The Cards’ extension talks with Peterson stalled in May of last year and did not regain steam ahead of his age-30 season. Peterson, who will turn 31 in June, said last week no final decision has been made between he and the Cardinals about a separation. Were Peterson to leave, the Cardinals would need immediate help at corner. They also have Dre Kirkpatrick bound for free agency and have seen 2019 acquisition Robert Alford miss two full seasons. Byron Murphy‘s rookie deal runs through 2022, but Arizona may need multiple new cogs to join him soon.
Peterson hitting the market would mean two members of the 2010s All-Decade corner contingent would be free agents, with fellow 2011 draftee Richard Sherman on track for free agency.
February 9th, 2021 at 11:59am CST by Zachary Links
This week, there were rumblings about Patrick Peterson and the Cardinals agreeing to part ways. However, that was nothing more than a “dirty rumor,” according to the cornerback (via the team website).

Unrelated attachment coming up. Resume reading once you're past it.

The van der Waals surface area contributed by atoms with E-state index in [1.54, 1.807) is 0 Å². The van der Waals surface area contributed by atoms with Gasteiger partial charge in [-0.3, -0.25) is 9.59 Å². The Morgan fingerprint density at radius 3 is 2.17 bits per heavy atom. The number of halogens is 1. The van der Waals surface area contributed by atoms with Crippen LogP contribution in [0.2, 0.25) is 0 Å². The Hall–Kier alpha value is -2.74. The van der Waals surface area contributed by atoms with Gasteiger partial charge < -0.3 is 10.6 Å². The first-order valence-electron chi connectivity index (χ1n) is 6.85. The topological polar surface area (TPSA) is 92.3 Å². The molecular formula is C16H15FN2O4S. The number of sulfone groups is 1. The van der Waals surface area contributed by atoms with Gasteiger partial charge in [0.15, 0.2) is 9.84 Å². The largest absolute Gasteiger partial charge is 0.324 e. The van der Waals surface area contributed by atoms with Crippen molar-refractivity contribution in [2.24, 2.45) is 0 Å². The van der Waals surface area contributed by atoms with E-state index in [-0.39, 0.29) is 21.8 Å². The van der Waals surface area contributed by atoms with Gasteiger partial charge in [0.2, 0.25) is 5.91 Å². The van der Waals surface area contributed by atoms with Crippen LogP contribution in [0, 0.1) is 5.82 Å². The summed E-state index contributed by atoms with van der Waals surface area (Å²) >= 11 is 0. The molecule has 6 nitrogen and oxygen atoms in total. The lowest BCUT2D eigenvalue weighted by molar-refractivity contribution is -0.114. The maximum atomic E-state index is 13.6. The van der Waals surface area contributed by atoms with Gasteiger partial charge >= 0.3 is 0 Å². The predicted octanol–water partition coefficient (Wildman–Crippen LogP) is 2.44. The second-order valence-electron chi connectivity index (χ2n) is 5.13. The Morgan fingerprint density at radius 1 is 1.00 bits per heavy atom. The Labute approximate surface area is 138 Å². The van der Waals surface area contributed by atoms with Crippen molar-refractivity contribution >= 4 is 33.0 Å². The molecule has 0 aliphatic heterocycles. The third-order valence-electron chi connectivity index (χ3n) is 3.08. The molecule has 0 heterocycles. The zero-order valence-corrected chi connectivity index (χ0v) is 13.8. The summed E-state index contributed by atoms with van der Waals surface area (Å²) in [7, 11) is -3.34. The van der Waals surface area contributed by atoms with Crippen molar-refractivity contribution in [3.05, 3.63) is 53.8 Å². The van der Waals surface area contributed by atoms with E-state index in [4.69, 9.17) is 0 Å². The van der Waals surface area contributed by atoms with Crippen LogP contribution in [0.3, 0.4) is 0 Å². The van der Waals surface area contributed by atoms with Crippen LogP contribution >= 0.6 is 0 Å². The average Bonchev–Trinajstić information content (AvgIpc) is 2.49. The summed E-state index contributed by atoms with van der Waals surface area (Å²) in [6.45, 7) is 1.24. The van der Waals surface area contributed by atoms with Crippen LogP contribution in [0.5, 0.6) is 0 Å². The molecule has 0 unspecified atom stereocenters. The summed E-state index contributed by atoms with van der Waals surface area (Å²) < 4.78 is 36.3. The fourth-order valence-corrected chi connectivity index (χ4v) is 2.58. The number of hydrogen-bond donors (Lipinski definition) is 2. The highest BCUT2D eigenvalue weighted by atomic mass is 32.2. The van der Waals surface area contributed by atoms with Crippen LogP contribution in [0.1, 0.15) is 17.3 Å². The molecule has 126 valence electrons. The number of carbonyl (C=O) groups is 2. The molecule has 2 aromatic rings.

“There is no real update,” Peterson said on his All Things Covered podcast. “It is just…a dirty rumor. Me and the team haven’t talked about contracts, we haven’t talked about parting ways. That’s just what it is, a dirty rumor.”
Peterson, 31 in July, is set to hit the open market in March. In 2020, he counted for a $13.2MM charge against Arizona’s salary cap. With a new multi-year deal, the Cardinals could have the flexibility to spread out the hits over time, provided that they want to move forward with him.
Drafted fifth overall by Arizona back in 2011, Peterson has become a franchise icon over the past decade. After eight Pro Bowls, three first-team All-Pro selections, and countless flare-ups with team brass, P2 says he’s open to a new arrangement. He could wind up anywhere, he concedes, but one thing is for sure — he wants to keep playing. In fact, his goal is to keep it going for another six seasons to solidify what he says is a “Hall of Fame resume.”
January 10th, 2021 at 9:34pm CST by Andrew Ortenberg